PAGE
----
The introduction of the iPhone in 2007 sparked a revolution in the way we, as humans, communicate online and with one another.
Earlier this month, Apple became the world’s first trillion dollar company. They have absolutely smashed the tech world, and done it in style, creating functional, slick, useful products that users love.
Alongside the smartphone boom grew the social networks. Facebook, Twitter, Instagram and Snapchat began to soak up our smartphone time. We connected with people we hadn’t seen in years. Old colleagues, school friends and old flames. Social media – in all it’s freshness – became the number one online activity.
But lately there has been a shift in the way social media is viewed. Younger generations have removed themselves off Facebook. Users are becoming aware of how fake images (and users) can be on Instagram. Social media soaks up more of our time than ever before, and despite all of its positives, it’s becoming clear too much screen time is starting to have a damaging effect on our health and relationships.
Facebook and Instagram now let you track your screen time, and whilst that is a good step forward, they won’t stop you from browsing and liking, or force you to dig into the Settings menu to extend your time limit. You need willpower to cut yourself off.
Earlier this year I met up with my brother-in-law to discuss the general topic of digital detoxes, and being mindful about screen time. He has since set up a company called Mind Over Tech that provides workshops that give you the time and space to look objectively at your own personal relationship with technology.
Have you ever thought about your relationship with your phone? Is social media making you a little anti-social? If the answer is yes, and your conscious that you spend too much time on your phone, then the NHS and Royal Society For Public Health (RSPH) may have the answer.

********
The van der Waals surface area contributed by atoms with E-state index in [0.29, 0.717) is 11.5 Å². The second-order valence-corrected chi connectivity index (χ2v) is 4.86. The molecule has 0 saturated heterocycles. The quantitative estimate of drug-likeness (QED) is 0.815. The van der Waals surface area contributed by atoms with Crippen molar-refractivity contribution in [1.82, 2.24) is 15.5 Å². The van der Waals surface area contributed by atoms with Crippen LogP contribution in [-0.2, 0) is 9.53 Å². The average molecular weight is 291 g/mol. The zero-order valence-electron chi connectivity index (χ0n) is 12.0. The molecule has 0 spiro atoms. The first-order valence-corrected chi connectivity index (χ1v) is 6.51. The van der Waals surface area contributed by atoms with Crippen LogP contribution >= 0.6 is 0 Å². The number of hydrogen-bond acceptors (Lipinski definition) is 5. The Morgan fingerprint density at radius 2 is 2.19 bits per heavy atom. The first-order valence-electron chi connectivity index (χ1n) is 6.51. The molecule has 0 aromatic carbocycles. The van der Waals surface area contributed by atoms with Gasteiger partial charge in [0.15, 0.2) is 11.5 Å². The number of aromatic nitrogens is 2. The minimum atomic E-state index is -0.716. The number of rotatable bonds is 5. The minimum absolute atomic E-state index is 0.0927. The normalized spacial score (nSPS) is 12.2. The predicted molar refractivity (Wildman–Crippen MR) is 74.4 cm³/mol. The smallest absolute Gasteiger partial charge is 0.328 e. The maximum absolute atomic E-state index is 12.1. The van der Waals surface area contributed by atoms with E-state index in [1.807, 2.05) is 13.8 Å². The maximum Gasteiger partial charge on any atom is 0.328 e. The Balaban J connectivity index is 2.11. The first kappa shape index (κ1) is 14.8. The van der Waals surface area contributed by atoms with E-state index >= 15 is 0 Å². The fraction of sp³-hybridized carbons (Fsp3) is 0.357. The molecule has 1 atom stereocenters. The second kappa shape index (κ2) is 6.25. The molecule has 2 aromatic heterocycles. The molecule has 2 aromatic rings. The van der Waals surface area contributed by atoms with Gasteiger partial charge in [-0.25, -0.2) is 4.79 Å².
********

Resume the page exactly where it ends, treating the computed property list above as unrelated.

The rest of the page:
SCROLL FREE SEPTEMBER
The RSPH raised concerns about the potential impact of social media and screen time on our mental health and wellbeing, after publishing a report last year that highlighted a range of potential negative effects of social media, including anxiety and depression, negative body image, cyberbullying, and lack of sleep.
With that in mind they are promoting Scroll Free September, a campaign that offers a unique opportunity to take a break from all personal social media accounts for 30 days during September. If like me, you use social media for work purposes, then that’s ok – work use and instant messaging apps can still be used!
If cutting all social media use for an entire month seems a bit too extreme, you can also get involved in other ways, such as giving up social media in the bedroom, or not using social media after 6pm. Check out all the ways you can get involved at scrollfreeseptember.org.
WHY ARE NOVEL SUPPORTING SCROLL FREE SEPTEMBER
We’re a digital marketing company. We provide social media campaigns for brands, so why would we encourage people to stop using personal social media accounts and potentially impact our campaigns? Because there is a bigger picture, here. Health is one of the most important things in life, and if we keep going the way we’re going with screen time and social media, it is going to severely affect the generations after us.
I came across a campaign in the US called the Truth About Tech last year, which aims to highlight the dangers of too much screen time, and provides a road map for kids’ digital well-being. Here’s a snippet from one of their reports:
“Nearly every child under 8 in America (98%) has access to a mobile device at home…and while technology is often a catalytic force for good, it’s overwhelming presence can have real human costs. Our kids’ feeds are flooded with bots, fake news, hate speech and apps that are designed to grab their digital identities and keep them clicking.“
So whilst social media and screen time in general is important to us, so is the mental health and wellbeing of those that use social media and the other apps that keep users glued to their screens all day.
Fancy giving Scroll Free September a go? Let us know how you get on!